Even more than 20 years after the fact, people all over the Bay Area still recognize Chuck Johnson from his time on Soul Beat Television, a pioneer of Black-owned cable television stations in the United States — Channel 37 to be exact.
Founded and run out of a mosaic of rented studio (and non-studio) spaces by an older man also named Chuck Johnson (the jokes were never ending) from 1978 to 2003, Soul Beat was a beacon of Black Bay Area voices, culture and business.
After learning the ropes as an intern, this Chuck Johnson’s initial endeavor, “The Rap Show,” ran from fall 1994 to 1996 — when he was in his early 20s — as a platform for young people interested in the emerging hip-hop scene. By virtue of growing up in Oakland, Johnson knew people in the same circles as local icons like Too $hort, and conducted interviews with the likes of Jay-Z and The Fugees.
“Even in times in life I wasn’t thinking of Soul Beat, I was part of that legacy,” Johnson says. “It’s one of those things that doesn’t leave people’s minds. I’m 46, and I’m still remembered in that hip-hop space.”
But after he stopped hosting “The Rap Show,” Johnson wanted to diversify his skill set. He and John “Fade” Burnett started a new, more mature show, “OnOne TV,” at a different station but eventually brought it back to Soul Beat TV before the closing of the station in November 2003 and the elder Chuck Johnson’s passing in July 2004. For 10 years afterward, Johnson would use those skills imbued to him at Soul Beat working in media, behind the scenes. He helped arrange football game productions with the 49ers and Raiders, and even produced content for BET.
“I do things with the lens of hip-hop,” he says. “Hip-hop gives you the entrepreneurial spirit to make something out of nothing.”
Venturing into esports
This lens would also help Johnson as he ventured out of media and into a new realm: esports tournament gaming. At a glance, these worlds may appear disparate, but the same connections that put him in recording studios with the likes of Snoop Dogg, he found, could be used to recruit those same names to gaming communities. In fact, Snoop’s Gangsta Gaming League just edged out a victory against Johnson’s team (there’s no hard feelings).
“Within hip-hop culture, gaming has been right there, just like with what you drink and the clothes you wear. We kept up with shooting games, mystery games, but sports was the fast game you could go with,” he says. “As we got older, I was good enough and went to the tournaments. And I started thinking of hosting tournaments, and bringing my culture into it.”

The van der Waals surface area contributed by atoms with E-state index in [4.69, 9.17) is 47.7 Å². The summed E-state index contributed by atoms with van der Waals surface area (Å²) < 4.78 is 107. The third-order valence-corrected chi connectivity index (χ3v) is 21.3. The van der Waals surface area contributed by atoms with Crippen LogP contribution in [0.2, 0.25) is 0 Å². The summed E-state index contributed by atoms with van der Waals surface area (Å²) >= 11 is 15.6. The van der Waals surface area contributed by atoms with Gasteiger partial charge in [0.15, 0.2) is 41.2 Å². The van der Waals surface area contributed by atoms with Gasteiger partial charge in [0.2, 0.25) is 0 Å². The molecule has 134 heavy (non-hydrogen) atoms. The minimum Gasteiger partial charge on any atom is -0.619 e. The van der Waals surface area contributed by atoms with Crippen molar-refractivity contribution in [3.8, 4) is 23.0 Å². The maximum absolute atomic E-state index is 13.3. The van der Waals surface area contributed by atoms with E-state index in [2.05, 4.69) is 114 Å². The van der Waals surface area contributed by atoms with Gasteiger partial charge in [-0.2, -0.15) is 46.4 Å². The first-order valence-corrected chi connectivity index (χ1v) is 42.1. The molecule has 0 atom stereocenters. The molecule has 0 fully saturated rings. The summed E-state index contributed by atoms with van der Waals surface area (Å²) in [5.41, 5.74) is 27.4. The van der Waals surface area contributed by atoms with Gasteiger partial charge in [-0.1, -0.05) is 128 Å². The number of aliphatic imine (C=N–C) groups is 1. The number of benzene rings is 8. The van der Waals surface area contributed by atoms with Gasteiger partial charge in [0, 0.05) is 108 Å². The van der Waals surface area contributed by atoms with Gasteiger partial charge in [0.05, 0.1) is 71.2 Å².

It was an opportunity. After nailing down investors and business partners like co-founders Brad Flewellen and NFL quarterback Josh Johnson, as Chuck puts it, “We formed like Voltron, and opened the Ultimate Gaming League” in 2016.
The league facilitated matches for Madden, FIFA, NBA and Call of Duty, typically held in Oakland venues and bars. The pandemic made this impossible, but the transition to online tournaments and ESPN’s platforming of esports in lieu of live games have given Johnson a lot to be grateful for, including time to ruminate on Soul Beat.
“I did so many shows before I realized, ‘This isn’t being recorded.’ There was no syndication or route to recording every episode. If you saw it you saw it, if not, oh well.”Chuck Johnson, on Soul Beat Television
Rynell “Showbiz” Williams, a seasoned radio DJ, started the archival Instagram @soulbeattv in an act of quarantine nostalgia, a social-media time capsule of photos, corny commercials and interviews with baby-faced versions of Bay Area stars like Too $hort and Keak da Sneak.
Johnson amassed a plethora of footage that has yet to see the light of day, approximately 30 hours of shows he recorded onto VHS tapes. The renewed interest in Soul Beat over the last year is limited by lack of recorded material.
“I did so many shows before I realized, ‘This isn’t being recorded,’” Johnson says. “There was no syndication or route to recording every episode. If you saw it you saw it, if not, oh well.”
But he’s ready to share his archives with the next generation, and impart why it’s so important to remember what came before. A retrospective “The Rap Show 2.0” is in the works as a mix of then and now, with cuts from his favorite preserved interviews and context from Johnson 25 years later.
“Ironically, in the midst of doing that for me (was time) to again tell my story,” he says. “They got to see the roadmap, the legacy. And then, here’s how you can continue it.”